ALIMONY

What is Alimony?

Alimony is when one spouse is ordered by the court to pay his spouse in need of financial support.  When you are divorcing or divorced, you can ask for alimony.

 

Who can ask for Alimony?

Either you or your spouse, or both, can ask for alimony at the time of divorce. Also, if the original divorce judgment did not mention alimony at all, you can file a complaint for alimony for the first time at any time after your divorce.

How much Alimony can I receive?

 

It depends, Judges at the Family and Probate Courts usually look at the following factors in order to make a decision:

  • length of the marriage

  • age of the parties

  • health of the parties

  • income

  • employment and employability of both parties

  • economic contributions during the marriage

  • other non-economic forms of  contributions during the marriage

  • marital lifestyle

  • ability of each party to maintain the marital lifestyle

  • lost economic opportunities as a result of the marriage or its termination

There are different types of Alimony, however, as a general rule, the amount of alimony should generally not be more than the receiving spouse’s need or 30 to 35 percent of the difference between the parties gross incomes established at the time of the order being issued. 

What are the court fees for alimony?

If you are asking for alimony for the first time after you divorce, the fees are:

$100 Complaint for Alimony

$15 Surcharge

$5 Summons fee

Plus fees to the sheriff or constable for service and attorneys fees, if applicable.

Where do I file a complaint for Alimony or for modification of existing Alimony order?

You must file in the county where the alimony was originally granted, usually where you were divorced.  For example, if you lived in Suffolk County when alimony was first ordered, but you now live in Essex and the defendant now lives in Plymouth County, you must file in Suffolk Probate and Family Court.

 

Do I need an attorney if I want to receive Alimony?

It is not impossible but very difficult to obtain an Alimony order on your own. Given the fact that you could be entitled to tens of thousands of dollars over a period of time, hiring an attorney could make a significant difference in your case. Please call us and schedule a consultation if you would like more information on Alimony or on your specific case.

CHILD CUSTODY

 

It can be a difficult time in your life when you separate or get a divorce, especially if you have children. Our lawyers will do everything in their power to zealously represent you and fight for your rights as a parent.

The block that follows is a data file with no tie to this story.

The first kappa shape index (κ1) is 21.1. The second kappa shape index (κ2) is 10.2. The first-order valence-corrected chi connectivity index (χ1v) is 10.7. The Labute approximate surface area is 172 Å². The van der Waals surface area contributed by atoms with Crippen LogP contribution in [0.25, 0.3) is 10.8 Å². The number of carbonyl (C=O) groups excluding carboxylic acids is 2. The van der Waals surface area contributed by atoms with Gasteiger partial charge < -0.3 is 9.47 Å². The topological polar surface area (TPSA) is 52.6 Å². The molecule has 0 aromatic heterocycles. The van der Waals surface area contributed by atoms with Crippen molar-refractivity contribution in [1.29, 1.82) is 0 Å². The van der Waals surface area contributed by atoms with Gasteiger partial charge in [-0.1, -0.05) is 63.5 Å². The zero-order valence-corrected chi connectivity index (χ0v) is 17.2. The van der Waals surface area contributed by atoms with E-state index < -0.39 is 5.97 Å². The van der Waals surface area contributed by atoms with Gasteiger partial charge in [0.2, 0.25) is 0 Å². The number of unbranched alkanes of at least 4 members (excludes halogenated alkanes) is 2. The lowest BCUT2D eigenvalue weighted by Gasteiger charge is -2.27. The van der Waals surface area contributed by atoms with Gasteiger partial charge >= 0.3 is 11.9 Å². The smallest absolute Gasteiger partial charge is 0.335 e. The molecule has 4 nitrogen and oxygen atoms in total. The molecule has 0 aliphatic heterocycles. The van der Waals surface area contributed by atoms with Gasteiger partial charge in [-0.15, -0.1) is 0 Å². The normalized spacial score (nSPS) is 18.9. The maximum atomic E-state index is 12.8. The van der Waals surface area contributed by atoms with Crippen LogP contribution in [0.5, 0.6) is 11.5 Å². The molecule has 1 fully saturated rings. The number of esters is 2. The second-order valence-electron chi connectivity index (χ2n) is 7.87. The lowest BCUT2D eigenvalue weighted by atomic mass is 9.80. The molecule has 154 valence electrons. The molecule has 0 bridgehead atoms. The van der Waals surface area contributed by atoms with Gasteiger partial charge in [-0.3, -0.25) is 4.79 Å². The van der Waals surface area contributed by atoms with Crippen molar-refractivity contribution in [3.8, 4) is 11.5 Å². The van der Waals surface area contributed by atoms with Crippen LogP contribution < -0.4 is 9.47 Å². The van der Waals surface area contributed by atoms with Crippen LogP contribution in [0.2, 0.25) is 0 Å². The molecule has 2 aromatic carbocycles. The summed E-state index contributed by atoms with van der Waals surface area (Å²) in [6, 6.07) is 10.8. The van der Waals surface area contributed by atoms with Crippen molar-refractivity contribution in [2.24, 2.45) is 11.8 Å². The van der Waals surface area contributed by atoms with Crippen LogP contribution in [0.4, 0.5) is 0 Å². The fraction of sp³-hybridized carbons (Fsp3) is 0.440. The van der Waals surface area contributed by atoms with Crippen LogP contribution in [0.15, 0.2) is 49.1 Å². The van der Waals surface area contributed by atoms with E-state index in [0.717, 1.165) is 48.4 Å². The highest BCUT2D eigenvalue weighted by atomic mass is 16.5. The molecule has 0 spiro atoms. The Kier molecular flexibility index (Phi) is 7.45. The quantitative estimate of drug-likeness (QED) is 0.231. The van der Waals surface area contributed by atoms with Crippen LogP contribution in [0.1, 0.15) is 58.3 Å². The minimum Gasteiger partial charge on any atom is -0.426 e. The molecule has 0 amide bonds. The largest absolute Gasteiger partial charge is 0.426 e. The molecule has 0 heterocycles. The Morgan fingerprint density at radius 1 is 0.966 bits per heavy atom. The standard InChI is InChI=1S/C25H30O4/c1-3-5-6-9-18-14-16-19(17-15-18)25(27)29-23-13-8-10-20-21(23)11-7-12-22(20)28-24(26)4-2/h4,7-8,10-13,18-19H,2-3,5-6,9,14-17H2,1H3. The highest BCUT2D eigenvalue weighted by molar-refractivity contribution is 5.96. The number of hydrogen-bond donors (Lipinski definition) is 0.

Who can file for child custody?

Either or both parents can file for sole or shared custody in Massachusetts.

If the parents are unmarried, the father must first establish paternity before seeking custody of his child. A judge may establish paternity if one parent files for paternity in court, or if both parents sign and file a voluntary acknowledgement form, which the father may have already signed when the child was born. 

 

Who has child custody before going to court?

If the parents are unmarried — The mother has sole legal and physical custody of her child until a court orders otherwise.

 

If the parents are married — Both parents share legal custody of the child and equal rights to parenting time until a court orders otherwise or they agree on a parenting schedule/plan that's approved by the court. This means that both you and your spouse have equal rights to make major decisions about your child’s life. This may change after a court hearing on custody. 

 

What will a child custody order decide?

One or both parents can ask the court to make decisions for them by seeking a court order for custody and parenting time.  A court child custody order can decide:

 

The parenting schedule, which will include details of how much time the child physically resides with each parent. This can be referred to as parenting time or physical custody.

 

How the parents make important decisions for the child, which is called legal custody.

The court will always consider what is in the best interest of the child to make its decision. This means that the judge will focus on what is best for the child, not what is best for either parent.

How can I change my existing child custody order?

One parent can ask for a change (called a modification) in custody or parenting time, or if both parents agree on the change, they can request the change together. Modifications are usually granted if they are in the best interests of the children.

 

Parents can rely on the experience of the Massachusetts Family Law Attorneys at Georges Cote Law in obtaining child custody judgments. We fight hard to make the system work for our clients.  Contact us today for a consultation.

 

 

CHILD SUPPORT

What is Child Support?